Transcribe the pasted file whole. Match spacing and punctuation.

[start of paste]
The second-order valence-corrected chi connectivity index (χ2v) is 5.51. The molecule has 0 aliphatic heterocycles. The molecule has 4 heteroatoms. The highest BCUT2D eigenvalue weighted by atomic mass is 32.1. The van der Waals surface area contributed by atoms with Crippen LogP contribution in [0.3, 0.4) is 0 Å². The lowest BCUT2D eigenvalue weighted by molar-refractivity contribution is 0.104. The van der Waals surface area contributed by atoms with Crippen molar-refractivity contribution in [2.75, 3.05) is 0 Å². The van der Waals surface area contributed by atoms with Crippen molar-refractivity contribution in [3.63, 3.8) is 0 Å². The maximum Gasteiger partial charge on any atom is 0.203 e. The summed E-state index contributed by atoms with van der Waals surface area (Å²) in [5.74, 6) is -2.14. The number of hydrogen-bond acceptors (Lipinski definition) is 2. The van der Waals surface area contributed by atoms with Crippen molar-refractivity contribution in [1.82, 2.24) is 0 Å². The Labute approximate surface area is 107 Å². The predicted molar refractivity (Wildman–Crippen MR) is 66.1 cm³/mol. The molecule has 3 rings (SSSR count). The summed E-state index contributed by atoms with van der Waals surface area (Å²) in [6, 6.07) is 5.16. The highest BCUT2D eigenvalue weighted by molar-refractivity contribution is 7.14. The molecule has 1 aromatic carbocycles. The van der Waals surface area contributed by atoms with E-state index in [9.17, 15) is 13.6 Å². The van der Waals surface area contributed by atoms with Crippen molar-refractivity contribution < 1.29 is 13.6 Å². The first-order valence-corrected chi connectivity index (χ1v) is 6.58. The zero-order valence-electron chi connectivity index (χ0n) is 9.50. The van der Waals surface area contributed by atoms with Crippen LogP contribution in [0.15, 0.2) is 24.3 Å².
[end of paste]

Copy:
The second-order valence-corrected chi connectivity index (χ2v) is 5.51. The molecule has 0 aliphatic heterocycles. The molecule has 4 heteroatoms. The highest BCUT2D eigenvalue weighted by atomic mass is 32.1. The van der Waals surface area contributed by atoms with Crippen LogP contribution in [0.3, 0.4) is 0 Å². The lowest BCUT2D eigenvalue weighted by molar-refractivity contribution is 0.104. The van der Waals surface area contributed by atoms with Crippen molar-refractivity contribution in [2.75, 3.05) is 0 Å². The van der Waals surface area contributed by atoms with Crippen molar-refractivity contribution in [3.63, 3.8) is 0 Å². The maximum Gasteiger partial charge on any atom is 0.203 e. The summed E-state index contributed by atoms with van der Waals surface area (Å²) in [5.74, 6) is -2.14. The number of hydrogen-bond acceptors (Lipinski definition) is 2. The van der Waals surface area contributed by atoms with Crippen molar-refractivity contribution in [1.82, 2.24) is 0 Å². The Labute approximate surface area is 107 Å². The predicted molar refractivity (Wildman–Crippen MR) is 66.1 cm³/mol. The molecule has 3 rings (SSSR count). The summed E-state index contributed by atoms with van der Waals surface area (Å²) in [6, 6.07) is 5.16. The highest BCUT2D eigenvalue weighted by molar-refractivity contribution is 7.14. The molecule has 1 aromatic carbocycles. The van der Waals surface area contributed by atoms with E-state index in [9.17, 15) is 13.6 Å². The van der Waals surface area contributed by atoms with Crippen molar-refractivity contribution < 1.29 is 13.6 Å². The first-order valence-corrected chi connectivity index (χ1v) is 6.58. The zero-order valence-electron chi connectivity index (χ0n) is 9.50. The van der Waals surface area contributed by atoms with Crippen LogP contribution in [0.15, 0.2) is 24.3 Å².